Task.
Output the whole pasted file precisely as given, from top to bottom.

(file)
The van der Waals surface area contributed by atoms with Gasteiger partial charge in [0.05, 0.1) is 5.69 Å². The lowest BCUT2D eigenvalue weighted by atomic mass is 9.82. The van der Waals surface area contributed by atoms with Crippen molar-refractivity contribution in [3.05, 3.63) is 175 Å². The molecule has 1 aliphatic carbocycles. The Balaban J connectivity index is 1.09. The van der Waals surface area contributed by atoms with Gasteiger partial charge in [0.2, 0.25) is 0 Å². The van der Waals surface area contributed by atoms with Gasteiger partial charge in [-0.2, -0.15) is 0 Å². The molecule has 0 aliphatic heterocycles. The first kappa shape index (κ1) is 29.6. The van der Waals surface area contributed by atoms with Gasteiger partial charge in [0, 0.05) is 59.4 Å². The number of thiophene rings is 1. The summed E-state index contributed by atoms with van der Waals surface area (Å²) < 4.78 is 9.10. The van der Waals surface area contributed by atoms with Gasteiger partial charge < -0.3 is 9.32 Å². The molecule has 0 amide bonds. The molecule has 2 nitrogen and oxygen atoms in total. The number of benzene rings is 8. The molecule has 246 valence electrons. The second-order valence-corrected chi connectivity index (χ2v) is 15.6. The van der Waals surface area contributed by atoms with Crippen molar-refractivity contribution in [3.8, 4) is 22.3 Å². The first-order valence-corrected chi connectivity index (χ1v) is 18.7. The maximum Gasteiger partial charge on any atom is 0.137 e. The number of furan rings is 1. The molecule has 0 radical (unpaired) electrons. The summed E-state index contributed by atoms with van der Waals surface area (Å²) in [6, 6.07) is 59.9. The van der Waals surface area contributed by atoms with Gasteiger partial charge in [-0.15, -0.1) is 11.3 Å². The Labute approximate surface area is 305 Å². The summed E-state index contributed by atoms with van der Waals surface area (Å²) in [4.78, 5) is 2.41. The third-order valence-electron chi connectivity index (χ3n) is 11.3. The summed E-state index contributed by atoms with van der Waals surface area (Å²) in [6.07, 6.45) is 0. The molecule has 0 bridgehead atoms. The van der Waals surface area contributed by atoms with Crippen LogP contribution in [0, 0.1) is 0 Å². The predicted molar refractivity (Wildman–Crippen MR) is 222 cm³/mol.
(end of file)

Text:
The van der Waals surface area contributed by atoms with Gasteiger partial charge in [0.05, 0.1) is 5.69 Å². The lowest BCUT2D eigenvalue weighted by atomic mass is 9.82. The van der Waals surface area contributed by atoms with Crippen molar-refractivity contribution in [3.05, 3.63) is 175 Å². The molecule has 1 aliphatic carbocycles. The Balaban J connectivity index is 1.09. The van der Waals surface area contributed by atoms with Gasteiger partial charge in [0.2, 0.25) is 0 Å². The van der Waals surface area contributed by atoms with Gasteiger partial charge in [-0.2, -0.15) is 0 Å². The molecule has 0 aliphatic heterocycles. The first kappa shape index (κ1) is 29.6. The van der Waals surface area contributed by atoms with Gasteiger partial charge in [0, 0.05) is 59.4 Å². The number of thiophene rings is 1. The summed E-state index contributed by atoms with van der Waals surface area (Å²) < 4.78 is 9.10. The van der Waals surface area contributed by atoms with Gasteiger partial charge < -0.3 is 9.32 Å². The molecule has 0 amide bonds. The molecule has 2 nitrogen and oxygen atoms in total. The number of benzene rings is 8. The molecule has 246 valence electrons. The second-order valence-corrected chi connectivity index (χ2v) is 15.6. The van der Waals surface area contributed by atoms with Crippen molar-refractivity contribution in [3.8, 4) is 22.3 Å². The first-order valence-corrected chi connectivity index (χ1v) is 18.7. The maximum Gasteiger partial charge on any atom is 0.137 e. The number of furan rings is 1. The molecule has 0 radical (unpaired) electrons. The summed E-state index contributed by atoms with van der Waals surface area (Å²) in [6, 6.07) is 59.9. The van der Waals surface area contributed by atoms with Gasteiger partial charge in [-0.15, -0.1) is 11.3 Å². The Labute approximate surface area is 305 Å². The summed E-state index contributed by atoms with van der Waals surface area (Å²) in [4.78, 5) is 2.41. The third-order valence-electron chi connectivity index (χ3n) is 11.3. The summed E-state index contributed by atoms with van der Waals surface area (Å²) in [6.07, 6.45) is 0. The molecule has 0 bridgehead atoms. The van der Waals surface area contributed by atoms with Crippen LogP contribution in [0, 0.1) is 0 Å². The predicted molar refractivity (Wildman–Crippen MR) is 222 cm³/mol.